“Will? Will won’t expecting a call tonight,” she spits, and then hesitates and amends it: “Until a little later.”

He wipes his nose with his right hand. The truck lists over the line. “You are a nice lady. I can tell. Classy. Smart. All those books piled in your car. And the boys are real nice, too.” A firefly smacks the windscreen, phosphorescence the size of a dime. “Aw, shit.”

“Thank you. You have been so good to help,” she says, watching him flick the windshield wipers on. She cranes her neck. “I think it’s in the next mile. We must be close now.” She reaches over to pat the boys. Her heart beats. The cab is cold. Mark opens his eyes and looks at her.

“You’re real pretty,” James says. 

“Thank you.”

“I make good money on this rig.  Get to see the world.”

“I bet you do,” she says, watching the insect’s remains seep and deliquesce in the wiper liquid.

The truck is moving slower. Sixty miles per hour. 58. 55. Another truck overtakes them, accelerating into the night in a glow of red lights. James talks.

“Whatever problems you have, I’d help you face them. I mean, you’d have somewhere, someone. It gets lonely for a guy out here on the road.”

Linda listens. She feels that she listens to Mark listening.

“...How it makes a guy feel when no one is waiting for him anywhere.  Sometimes I just want to pretend, I mean, if I can’t have a real family along with me.” 

“It’s just up ahead, isn’t it?” she says, hoping she is correct this time.

“Sometimes I go over the border near Las Cruces, find a girl and take her out.” 

In the splash of the headlights, “...But it’s not the same as having a nice girl, ” he says.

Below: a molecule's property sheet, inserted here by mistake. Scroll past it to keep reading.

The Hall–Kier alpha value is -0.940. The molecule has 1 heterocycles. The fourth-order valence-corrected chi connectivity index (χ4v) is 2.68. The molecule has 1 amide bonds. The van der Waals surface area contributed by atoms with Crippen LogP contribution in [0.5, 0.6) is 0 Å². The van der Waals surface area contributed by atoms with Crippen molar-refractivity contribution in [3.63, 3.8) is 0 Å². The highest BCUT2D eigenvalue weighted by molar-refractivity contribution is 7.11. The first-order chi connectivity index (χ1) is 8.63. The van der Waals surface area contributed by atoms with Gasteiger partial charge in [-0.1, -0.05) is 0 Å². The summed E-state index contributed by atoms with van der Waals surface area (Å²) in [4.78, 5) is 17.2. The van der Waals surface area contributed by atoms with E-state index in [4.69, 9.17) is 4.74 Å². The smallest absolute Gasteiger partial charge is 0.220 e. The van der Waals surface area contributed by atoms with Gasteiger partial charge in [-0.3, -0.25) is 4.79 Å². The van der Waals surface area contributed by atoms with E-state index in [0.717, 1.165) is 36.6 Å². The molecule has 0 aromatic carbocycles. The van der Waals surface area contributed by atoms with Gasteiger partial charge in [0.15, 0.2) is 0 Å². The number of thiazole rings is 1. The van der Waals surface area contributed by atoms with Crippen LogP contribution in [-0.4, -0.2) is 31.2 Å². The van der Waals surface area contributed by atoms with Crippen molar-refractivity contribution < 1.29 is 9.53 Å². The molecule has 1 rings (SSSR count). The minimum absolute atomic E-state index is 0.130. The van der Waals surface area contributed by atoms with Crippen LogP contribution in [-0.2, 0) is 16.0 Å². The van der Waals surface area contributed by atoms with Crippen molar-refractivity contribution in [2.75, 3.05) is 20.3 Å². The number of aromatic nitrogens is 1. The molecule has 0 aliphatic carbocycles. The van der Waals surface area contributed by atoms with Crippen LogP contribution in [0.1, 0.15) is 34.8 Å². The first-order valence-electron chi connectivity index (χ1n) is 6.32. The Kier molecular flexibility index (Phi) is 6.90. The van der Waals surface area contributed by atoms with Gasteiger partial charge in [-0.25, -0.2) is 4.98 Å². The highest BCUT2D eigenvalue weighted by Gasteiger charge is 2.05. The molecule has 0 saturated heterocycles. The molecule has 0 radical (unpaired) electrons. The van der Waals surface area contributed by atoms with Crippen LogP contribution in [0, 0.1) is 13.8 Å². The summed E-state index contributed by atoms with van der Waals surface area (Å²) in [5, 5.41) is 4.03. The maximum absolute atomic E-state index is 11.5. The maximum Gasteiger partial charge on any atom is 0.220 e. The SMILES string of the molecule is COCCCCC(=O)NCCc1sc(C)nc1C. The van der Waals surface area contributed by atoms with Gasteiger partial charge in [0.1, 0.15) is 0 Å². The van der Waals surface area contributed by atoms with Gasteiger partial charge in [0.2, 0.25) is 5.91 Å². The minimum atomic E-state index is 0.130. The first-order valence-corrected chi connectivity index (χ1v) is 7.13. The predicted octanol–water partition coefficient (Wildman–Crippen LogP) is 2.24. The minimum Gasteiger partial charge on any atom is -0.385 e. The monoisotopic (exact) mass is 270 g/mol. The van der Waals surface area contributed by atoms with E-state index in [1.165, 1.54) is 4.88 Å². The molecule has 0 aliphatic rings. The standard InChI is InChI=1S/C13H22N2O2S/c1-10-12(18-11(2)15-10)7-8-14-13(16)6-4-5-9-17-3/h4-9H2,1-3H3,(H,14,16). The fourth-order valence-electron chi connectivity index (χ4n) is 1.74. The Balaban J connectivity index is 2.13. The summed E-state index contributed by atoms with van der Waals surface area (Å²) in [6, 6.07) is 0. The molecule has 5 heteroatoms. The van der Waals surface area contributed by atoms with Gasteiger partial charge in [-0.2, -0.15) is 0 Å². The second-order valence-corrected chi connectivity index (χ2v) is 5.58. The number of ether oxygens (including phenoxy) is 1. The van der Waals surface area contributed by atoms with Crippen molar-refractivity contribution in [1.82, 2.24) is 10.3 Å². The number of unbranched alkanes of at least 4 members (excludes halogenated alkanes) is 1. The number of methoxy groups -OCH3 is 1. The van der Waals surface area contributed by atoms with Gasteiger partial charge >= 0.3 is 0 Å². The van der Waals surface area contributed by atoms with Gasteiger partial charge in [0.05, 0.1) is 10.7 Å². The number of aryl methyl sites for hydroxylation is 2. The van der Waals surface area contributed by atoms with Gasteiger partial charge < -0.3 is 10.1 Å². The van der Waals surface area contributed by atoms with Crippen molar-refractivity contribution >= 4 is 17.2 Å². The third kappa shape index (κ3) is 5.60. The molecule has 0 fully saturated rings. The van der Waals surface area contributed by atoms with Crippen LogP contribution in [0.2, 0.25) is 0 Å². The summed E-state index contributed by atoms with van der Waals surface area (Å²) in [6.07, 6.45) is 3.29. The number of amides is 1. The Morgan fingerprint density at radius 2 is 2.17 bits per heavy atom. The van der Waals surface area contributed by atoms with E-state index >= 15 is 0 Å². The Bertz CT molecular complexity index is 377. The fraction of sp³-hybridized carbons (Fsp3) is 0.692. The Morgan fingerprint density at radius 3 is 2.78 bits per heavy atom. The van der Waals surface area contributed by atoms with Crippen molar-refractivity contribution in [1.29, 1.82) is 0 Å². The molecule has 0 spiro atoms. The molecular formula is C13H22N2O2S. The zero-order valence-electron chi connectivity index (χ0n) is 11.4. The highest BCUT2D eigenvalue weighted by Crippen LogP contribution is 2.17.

“I don’t --” she says.

“Listen,” he says. The truck slows more. The highway is empty. “I like you. I’ll be honest: when I saw you, I thought I could take care of you. I thought I could help you out. I thought you might be the one. We could travel the nation. Long hauls. Boys too. All of us. Never the same city twice in a row.” She shakes her head. He talks louder. “It’s not safe for a girl like you. I mean, I can see your old man didn’t take good care of you,” he says, and places his index finger over her bruised cheek. She tilts her head away from him, craning out of the way like he is a branch snapping into her face.

“I did that while playing with Daniel on a swing,” she whispers. “Will wouldn’t hurt a garden snail.” She looks past James out the windshield, the memory like the smear of insect.

And then the CB crackles. “Cod Two, you’re slow. Trouble? Bird out," James lunges for it. It clatters to the floor, where it whispers to itself in the darkness.

“I thought your CB was broken,” she says. Air wafts Daniel’s hair. Beyond him Mark’s eyes are wide. She puts her hand over Daniel’s head, her cool fingers reaching. “It’s okay,” she tells them, but she is as aware of the CB as a scorpion in a baby’s room. “I appreciate the... kindness, James. I know you mean well. We’re doing fine. We just need to get home.” She tries to sound soothing.

“I can see you’re trepidatious. Moving on is a traumatic enterprise. My father never left me in one spot for long, and when I grew up, right away the war picked me up and slingshotted me,” James tells her. “The point is, in this life, you think you have a choice.  Do the right thing or the wrong thing, the selfish thing. Me, I didn’t have the choice to do either, they just called me up and told me to go -- 26 years old in the Mekong Delta. Fuck.” His eyebrows are sweating. “How about if someone gave you a choice -- a choice to do the right thing and stand your ground and do something for someone else, like I did -- or do the wrong thing and act selfish and let it all melt down around you.”

At last the Dodge rises out of the darkness, beached at the highway’s edge. She fingers its keys with her right hand.

“Middle of nowhere.” He squeezes her wrist once, and climbs out.

“We’re getting out,” Linda says to Mark handing him her keys. She is, for the moment, unable to move. Will would say it’s an adaptation -- to freeze in danger. “Not a very good adaptation, I would think,” he would say.

James hauls open the passenger door. “Get up.  Get up,” Mark says. Daniel climbs into James waiting arms.

“Mark, you’re a big boy. Unlock the car and air it out for your momma,” he says. Linda watches the boys go. “Perhaps,” she says to the empty cab, “they freeze so that others can escape.”